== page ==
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New to welding - Looking for tips or suggestions

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  • New to welding - Looking for tips or suggestions

    Ok I'm very new to welding. Tried it for the first time today. I bought a Hobart Handler 187 welder to finish a motorcycle project.

    I'm practicing using flux core but am going to buy a tank in the next couple days. Figured I might as well practice with the flux core wire that came with my Hobart.

    I'm using .030 flux core wire and these test welds are on 11 guage steel. I used the recommended settings of 4/60.

    My first few welds sounded like they were really sputtering but once I figured out to keep the wire shorter (1/2" or so) it sounded better and looked better.

    Here are a few of the first welds.

  • #2
    Wanted to add that its harder to keep steady in a straight line than I thought it was going to be.


    • #3
      Couple more pics of the same welds..just clearer pics:


      • #4
        Here is another pic. I can see how practice helps. I feel much more steady already. Seems like there is alot of that because its flux core or am I doing something wrong?


        • #5
          Well... it's gotta be said, so probably better sooner than later - but no one can tell you anything meaningful through all that smoke and flux mess. Get busy with a wire brush and THEN post pictures, and you will probably get a lot more helpful advice.

          As far as spatter, if you have that much, something's wrong, but what it is I can't tell without being able to actually see the welds and not the flux.
          Trailblazer 302 * Millermatic 212 * Syncrowave 180SD * X-Treme 12VS Feeder * Spoolmate 3035
          Thermal Dynamics Cutmaster 52 Plasma * Lincoln 175 MIG

          Victor Superrange II * Victor Journeyman

          Hobart HH 125EZ


          • #6
   I said..I'm new. Don't worry about hurting my feelings..I can take it. I just want to learn to weld.

            Here is that last weld with most of the flux removed


            • #7
              What is the best way to come off a weld? At the end of my weld at the edge of a piece of steel I burn through.


              • #8
                Welcome to the forum. I think you will like it here.
                There are some excellant videos available on the internet ... and some that are sooo wrong they are funny. Try a u-tube search.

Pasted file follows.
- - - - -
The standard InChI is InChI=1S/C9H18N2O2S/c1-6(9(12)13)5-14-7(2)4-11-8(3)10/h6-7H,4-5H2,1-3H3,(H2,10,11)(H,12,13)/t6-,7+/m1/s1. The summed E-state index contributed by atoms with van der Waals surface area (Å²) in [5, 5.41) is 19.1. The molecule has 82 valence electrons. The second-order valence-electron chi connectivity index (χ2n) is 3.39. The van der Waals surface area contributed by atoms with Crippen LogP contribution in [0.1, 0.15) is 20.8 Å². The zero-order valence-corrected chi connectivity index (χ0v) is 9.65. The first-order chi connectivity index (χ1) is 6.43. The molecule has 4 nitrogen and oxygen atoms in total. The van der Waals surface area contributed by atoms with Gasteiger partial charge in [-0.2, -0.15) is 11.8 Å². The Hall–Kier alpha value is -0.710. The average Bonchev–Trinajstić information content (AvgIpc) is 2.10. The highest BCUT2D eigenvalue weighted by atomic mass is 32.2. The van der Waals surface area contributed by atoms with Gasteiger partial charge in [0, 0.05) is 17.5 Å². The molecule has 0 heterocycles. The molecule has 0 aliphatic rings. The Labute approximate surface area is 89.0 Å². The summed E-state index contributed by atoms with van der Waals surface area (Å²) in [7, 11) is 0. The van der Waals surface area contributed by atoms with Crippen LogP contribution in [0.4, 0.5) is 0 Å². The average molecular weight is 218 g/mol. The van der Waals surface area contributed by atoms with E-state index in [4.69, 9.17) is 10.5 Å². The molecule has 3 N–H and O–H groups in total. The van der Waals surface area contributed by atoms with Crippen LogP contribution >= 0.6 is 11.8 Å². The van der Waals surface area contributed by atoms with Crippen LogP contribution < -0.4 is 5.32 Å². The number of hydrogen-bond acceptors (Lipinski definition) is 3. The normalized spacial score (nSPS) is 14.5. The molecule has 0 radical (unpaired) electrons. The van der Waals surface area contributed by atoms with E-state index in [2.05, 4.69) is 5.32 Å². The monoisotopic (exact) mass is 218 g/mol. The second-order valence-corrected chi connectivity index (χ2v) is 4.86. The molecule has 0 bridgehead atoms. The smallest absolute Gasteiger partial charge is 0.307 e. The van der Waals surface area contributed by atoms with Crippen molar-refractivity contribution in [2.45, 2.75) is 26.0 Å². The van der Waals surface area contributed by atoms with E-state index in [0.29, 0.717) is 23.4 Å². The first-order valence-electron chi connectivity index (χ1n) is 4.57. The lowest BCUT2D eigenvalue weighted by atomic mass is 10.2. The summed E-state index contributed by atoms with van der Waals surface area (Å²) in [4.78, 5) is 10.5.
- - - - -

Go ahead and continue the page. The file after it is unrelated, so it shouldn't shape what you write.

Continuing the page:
There are (were?) excellant tuitorials on a site called Tony's welding videos. (Videos were down recently, hope they are up soon). You need to watch the one on adjusting wire speed, voltage, and stick out. They all interact.

                I am a hobby hacker and you will probably get better advice from the pro's here. My 2 cents anyway:
                Get the gas! CO2 will do, C-25 is a mix that is better.
                Unless you know better, always start with polarity, voltage, speed for the wire type (flux vs gas), thickness, metal type (steel, alum., etc).
                I'd say you are running cold. Slow down travel and weave side to side a bit. Shorten stick out.
                At first I thought superficial beads ment only too much metal (ie wire too fast) so it piled up and was cold. More speed also means more current and more heat. More voltage and less stick out also increase heat.

                Fatherly advice, don't get on any motorcycle you have done structural work on for quite a while.

                Welcome to the forum again,


                • #9
                  Thanks for the response Bob. I am going to weld the seat, battery box, oil tank, rear fender bungs...things like that. The frame was tig welded by a frame builder.

                  The plan is to practice on a bunch of steel that a welder buddy of mine gave me...then build a cart for my welder and then work on the bike. My buddy who is a full time welder is going to inspect the welds before I powder coat the work.


                  • #10
                    Low, to help you straighten up that bead, try drawing straight lines on the plate the width of the bead you want to run, with soapstone. Then watch your build up, and move smoothly as you can, dragging the weld and will see improvement. Keep the stickout (The distance from the contact tube to the plate) 1/4" to 3/8". Also brace your gun hand on something, that will allow for smooth movement...use your imagination, here.


                    • #11
                      Rocky...thanks for the suggestion. After reading your post I stopped and picked up some soapstone on the way home. It does help keep the beads straight.

                      Here is 4 more lines I ran today. The top run burned through because I left the wire there too long.

                      All these are at the recommended setting of 4/60


                      • #12
                        You're running a little slow, but you're getting there!